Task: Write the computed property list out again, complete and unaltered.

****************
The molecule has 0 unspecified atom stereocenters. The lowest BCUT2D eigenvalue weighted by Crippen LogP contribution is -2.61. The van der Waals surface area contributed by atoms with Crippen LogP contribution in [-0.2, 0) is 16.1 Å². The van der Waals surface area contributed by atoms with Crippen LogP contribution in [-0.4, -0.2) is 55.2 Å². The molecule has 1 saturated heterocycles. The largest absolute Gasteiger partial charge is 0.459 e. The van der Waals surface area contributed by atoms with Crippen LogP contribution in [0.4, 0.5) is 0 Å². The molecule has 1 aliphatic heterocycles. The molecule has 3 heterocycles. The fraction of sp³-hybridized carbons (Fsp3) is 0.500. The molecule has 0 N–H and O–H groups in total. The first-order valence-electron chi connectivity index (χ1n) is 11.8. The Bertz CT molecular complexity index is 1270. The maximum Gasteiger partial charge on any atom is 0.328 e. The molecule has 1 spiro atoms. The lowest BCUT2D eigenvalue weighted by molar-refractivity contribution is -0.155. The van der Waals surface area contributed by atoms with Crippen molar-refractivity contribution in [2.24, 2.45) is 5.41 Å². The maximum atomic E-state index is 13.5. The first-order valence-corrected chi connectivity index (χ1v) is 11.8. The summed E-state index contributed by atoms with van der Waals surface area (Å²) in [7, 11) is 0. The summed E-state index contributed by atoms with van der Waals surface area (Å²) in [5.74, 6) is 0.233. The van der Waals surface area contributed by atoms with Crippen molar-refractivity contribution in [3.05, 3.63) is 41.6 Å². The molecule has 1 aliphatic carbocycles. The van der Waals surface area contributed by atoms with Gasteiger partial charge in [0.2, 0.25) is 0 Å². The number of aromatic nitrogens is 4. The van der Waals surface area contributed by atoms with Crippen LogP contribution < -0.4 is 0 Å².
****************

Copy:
The molecule has 0 unspecified atom stereocenters. The lowest BCUT2D eigenvalue weighted by Crippen LogP contribution is -2.61. The van der Waals surface area contributed by atoms with Crippen LogP contribution in [-0.2, 0) is 16.1 Å². The van der Waals surface area contributed by atoms with Crippen LogP contribution in [-0.4, -0.2) is 55.2 Å². The molecule has 1 saturated heterocycles. The largest absolute Gasteiger partial charge is 0.459 e. The van der Waals surface area contributed by atoms with Crippen LogP contribution in [0.4, 0.5) is 0 Å². The molecule has 1 aliphatic heterocycles. The molecule has 3 heterocycles. The fraction of sp³-hybridized carbons (Fsp3) is 0.500. The molecule has 0 N–H and O–H groups in total. The first-order valence-electron chi connectivity index (χ1n) is 11.8. The Bertz CT molecular complexity index is 1270. The maximum Gasteiger partial charge on any atom is 0.328 e. The molecule has 1 spiro atoms. The lowest BCUT2D eigenvalue weighted by molar-refractivity contribution is -0.155. The van der Waals surface area contributed by atoms with Crippen molar-refractivity contribution in [2.24, 2.45) is 5.41 Å². The maximum atomic E-state index is 13.5. The first-order valence-corrected chi connectivity index (χ1v) is 11.8. The summed E-state index contributed by atoms with van der Waals surface area (Å²) in [7, 11) is 0. The summed E-state index contributed by atoms with van der Waals surface area (Å²) in [5.74, 6) is 0.233. The van der Waals surface area contributed by atoms with Crippen molar-refractivity contribution in [3.05, 3.63) is 41.6 Å². The molecule has 1 aliphatic carbocycles. The van der Waals surface area contributed by atoms with Gasteiger partial charge in [0.2, 0.25) is 0 Å². The number of aromatic nitrogens is 4. The van der Waals surface area contributed by atoms with Crippen LogP contribution < -0.4 is 0 Å².